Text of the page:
2. Frederick immigrated as Friedrich Gantz on the ship Union which arrived in Philadelphia, Pennsylvania on September 30th, 1774. Also on this ship was a young man from Pferdsfeld who was the same age as Friedrich! This person’s name was Johann Nikolaus Sutor who was born in Pferdsfeld on December 4th, 1756. (He is listed as Nicol Sutor on the passenger list.)

While I acknowledge that it is possible that this Friedrich is/was not our Frederick, it is unlikely. Only one Friedrich Gantz can be found on/in ships’ passenger lists of immigrants to the Colonies between the time of our Frederick’s birth (1757) and when he first appeared in Lancaster County.

3. Frederick settled in Lancaster County in very close proximity to George Gantz who was from Pferdsfeld. It is possible that Frederick even lived with George until he went out on his own. I would like to research this further. The specific location in which Frederick settled was Milton Grove, Rapho Township, Lancaster County, Pennsylvania, ( ). Milton Grove was a very small town between Elizabethtown and Manheim in Lancaster County, PA.

Although the exact relationship between Frederick and George cannot be determined it is possible that were 1st cousins once removed. Frederick’s father, Nikolaus, could have been cousins with George (Johann Georg). This is because it is very possible that Johann Tilman was Johann Nikolaus’s father. Johann Tielmann was ~ 35 when Johann Nikolaus (the grandfather of our Frederick) was born. See below.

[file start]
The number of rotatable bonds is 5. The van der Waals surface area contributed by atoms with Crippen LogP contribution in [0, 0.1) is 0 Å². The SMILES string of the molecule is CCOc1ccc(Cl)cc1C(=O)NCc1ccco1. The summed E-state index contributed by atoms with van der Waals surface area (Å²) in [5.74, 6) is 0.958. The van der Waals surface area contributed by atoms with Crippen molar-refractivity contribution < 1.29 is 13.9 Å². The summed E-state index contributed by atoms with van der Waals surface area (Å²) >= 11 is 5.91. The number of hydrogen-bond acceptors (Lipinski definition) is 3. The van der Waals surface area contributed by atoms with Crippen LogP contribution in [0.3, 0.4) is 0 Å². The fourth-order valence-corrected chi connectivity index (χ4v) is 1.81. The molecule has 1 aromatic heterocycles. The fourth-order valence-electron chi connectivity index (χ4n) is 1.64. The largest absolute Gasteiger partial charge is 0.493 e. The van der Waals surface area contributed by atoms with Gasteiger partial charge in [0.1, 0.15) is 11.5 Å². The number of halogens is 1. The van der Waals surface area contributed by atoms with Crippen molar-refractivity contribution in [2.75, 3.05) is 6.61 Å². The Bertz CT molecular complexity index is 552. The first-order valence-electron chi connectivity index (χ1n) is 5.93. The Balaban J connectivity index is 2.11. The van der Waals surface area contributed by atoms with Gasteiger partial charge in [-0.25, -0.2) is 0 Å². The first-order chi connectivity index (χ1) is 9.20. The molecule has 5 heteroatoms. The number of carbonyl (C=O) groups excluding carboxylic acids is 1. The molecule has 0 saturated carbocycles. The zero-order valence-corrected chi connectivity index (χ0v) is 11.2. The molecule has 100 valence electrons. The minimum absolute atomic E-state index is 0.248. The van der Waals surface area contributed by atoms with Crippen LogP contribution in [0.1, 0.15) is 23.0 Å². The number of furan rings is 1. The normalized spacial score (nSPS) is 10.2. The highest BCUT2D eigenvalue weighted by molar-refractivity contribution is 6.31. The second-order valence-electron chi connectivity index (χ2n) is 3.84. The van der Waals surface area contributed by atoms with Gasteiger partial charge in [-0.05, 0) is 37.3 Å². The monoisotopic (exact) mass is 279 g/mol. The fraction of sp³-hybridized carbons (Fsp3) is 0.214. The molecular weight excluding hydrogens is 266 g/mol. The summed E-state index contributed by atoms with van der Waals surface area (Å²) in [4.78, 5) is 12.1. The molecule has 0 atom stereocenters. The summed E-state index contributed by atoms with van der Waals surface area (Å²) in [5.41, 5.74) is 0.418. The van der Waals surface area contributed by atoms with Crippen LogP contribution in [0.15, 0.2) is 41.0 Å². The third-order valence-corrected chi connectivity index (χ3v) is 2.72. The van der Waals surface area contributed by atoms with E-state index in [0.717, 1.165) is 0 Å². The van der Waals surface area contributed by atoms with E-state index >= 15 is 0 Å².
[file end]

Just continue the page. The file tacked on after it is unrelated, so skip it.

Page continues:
From Einwohner Pferdsfeld 1721 - 1900:

Frederick’s Ancestry:
Johann Friedrich (103/16-4, p. 83) b. 3/29/1757 was the son of Johann Nikolaus Gans (103/16, p. 83 or 103/6-2, p. 81) b. 11/7/1722 d. 9/5/1798
Johann Nikolaus Gans (103/16, p. 83 or 103/6-2, p. 81) b. 11/7/1722 d. 9/5/1798 was the son of Johann Nikolaus Gans (103/6, p.81) b. ~1694 d. 9/24/1762
Johann Nikolaus Gans’s (103/6, p.81) b. ~1694 d. 9/24/1762 father is unknown

George’s Ancestry:
Johann Georg (103/9-7 p. 81-82) b. 11/27/1741 was the son of Johann Friedrich (103/9 p. 81-82) b. ~1698 d. 2/12/1754
Johann Friedrich (103/9 p. 81-82) b. ~1698 d. 2/12/1754 was the son of Johann Tielmann (103/1, p. 80) b. ~1659 d. 11/20/1723

This table is another way to show how Frederick and George would have been 1st cousins once removed IF TILMANN WAS THE FATHER OF NIKOLAUS (Sr.).
Generation 4
1st Cousins Once Removed
Generation 3
(Cousins)
Generation 2
(Siblings)
Generation 1
Frederick (b. 1757) Nikolaus (b. 1722) Nikolaus (b. ~1694) Tilman ???

George (b. 1741) Friedrich (b. ~1698) Tilman